A piece of Cirencester history inspired this month’s Cirencester Scene poem. Alexander Neckham was abbot of Cirencester Abbey from 1213, and the poem was written by Sophie Livingston to mark the Abbey 900 celebrations in 2017.
She said: ‘It is a bit of an intellectual subject for a poem, but I was fascinated by the way he writes about nature from a pre-science, Medieval perspective. He gathers what knowledge he can about the world, and it all has equal value – myth, direct observations, traveller’s tales and religious texts. What’s more, for him everything has meaning because everything reflects God. It inspired me to spend an afternoon in Cirencester Abbey grounds just making notes of all I noticed. This poem is the result.’
Sophie was a journalist for 15 years. Her poetry has appeared in the literary magazine ‘Graffiti’ and the online poetry magazine ‘I am not a silent poet.’ This year she was long-listed for the Mslexia women’s poetry prize. Her short stories regularly appear in magazines, including Woman’s Weekly and The People’s Friend.
Sophie’s poem can be found on cirenscene.com and looking at latest posts
To discover more stories and poems search somewhere-else-writers.org
Cirencester Abbey Grounds
velcro shoes on
the line of a lost church,
her mother texting
from a bench,
marked with the name of Herbert Stack,
Perched on the playground fence,
a fretwork of boys, like birds,
while on the ground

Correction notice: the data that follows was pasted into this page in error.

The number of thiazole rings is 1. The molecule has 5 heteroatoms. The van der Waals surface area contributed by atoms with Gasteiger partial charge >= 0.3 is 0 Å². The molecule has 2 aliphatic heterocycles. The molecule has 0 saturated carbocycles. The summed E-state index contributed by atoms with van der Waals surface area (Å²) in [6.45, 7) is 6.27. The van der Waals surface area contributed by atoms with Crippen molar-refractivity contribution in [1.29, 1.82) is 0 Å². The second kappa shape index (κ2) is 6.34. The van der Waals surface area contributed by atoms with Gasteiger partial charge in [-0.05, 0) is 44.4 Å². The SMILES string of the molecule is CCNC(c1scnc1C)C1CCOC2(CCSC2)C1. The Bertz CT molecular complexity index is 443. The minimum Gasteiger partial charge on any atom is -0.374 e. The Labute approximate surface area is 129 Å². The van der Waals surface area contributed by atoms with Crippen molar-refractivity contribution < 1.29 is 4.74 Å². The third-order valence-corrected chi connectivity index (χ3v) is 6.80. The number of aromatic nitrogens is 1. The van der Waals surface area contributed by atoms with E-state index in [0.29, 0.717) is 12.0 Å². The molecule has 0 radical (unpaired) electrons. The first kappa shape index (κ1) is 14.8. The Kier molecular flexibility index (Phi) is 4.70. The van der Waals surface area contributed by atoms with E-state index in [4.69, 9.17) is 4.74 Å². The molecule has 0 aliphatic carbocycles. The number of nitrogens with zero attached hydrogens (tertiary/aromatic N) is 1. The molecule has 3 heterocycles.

a kneeling man
grubs about the see saw’s base.
a bench chained to a tree,
where Leo still loves Channelle
in marker pen,
a man runs panting with his dog,
past the succinct, disrupted graves
of Thomas Fox and Captain Day,
and others stacked against the shed,
and Players Gold Leaf on the ground
says Smoking Kills and UK Duty Paid.
And Alexander Neckam writes of fish
Impregnated by the air,
Earthquakes made by giant winds that
Roar in caverns underground.
Oceans higher than their shores,
So only God may keep mankind from flood.
Nine hundred years of thought ago – an abbot’s Wikipedia.
On this patch of grass, his desk, his walls,
Where God’s code lay in letters,
Or a bend of light,
A blade, a gem, a leaf unfurled.
He makes a poem of the world.
the 417 roaring to the traffic lights
and through the arch, in winter light,
like stars of ice, the floating leaves ignite.
A pelican bleeds her young to life,
and she-bears lick their formless cubs to shape,
RC loved DR in 1829
carved it deep on Spitalgate,
and someone says ‘F… Nitrogen’
seems to mean something.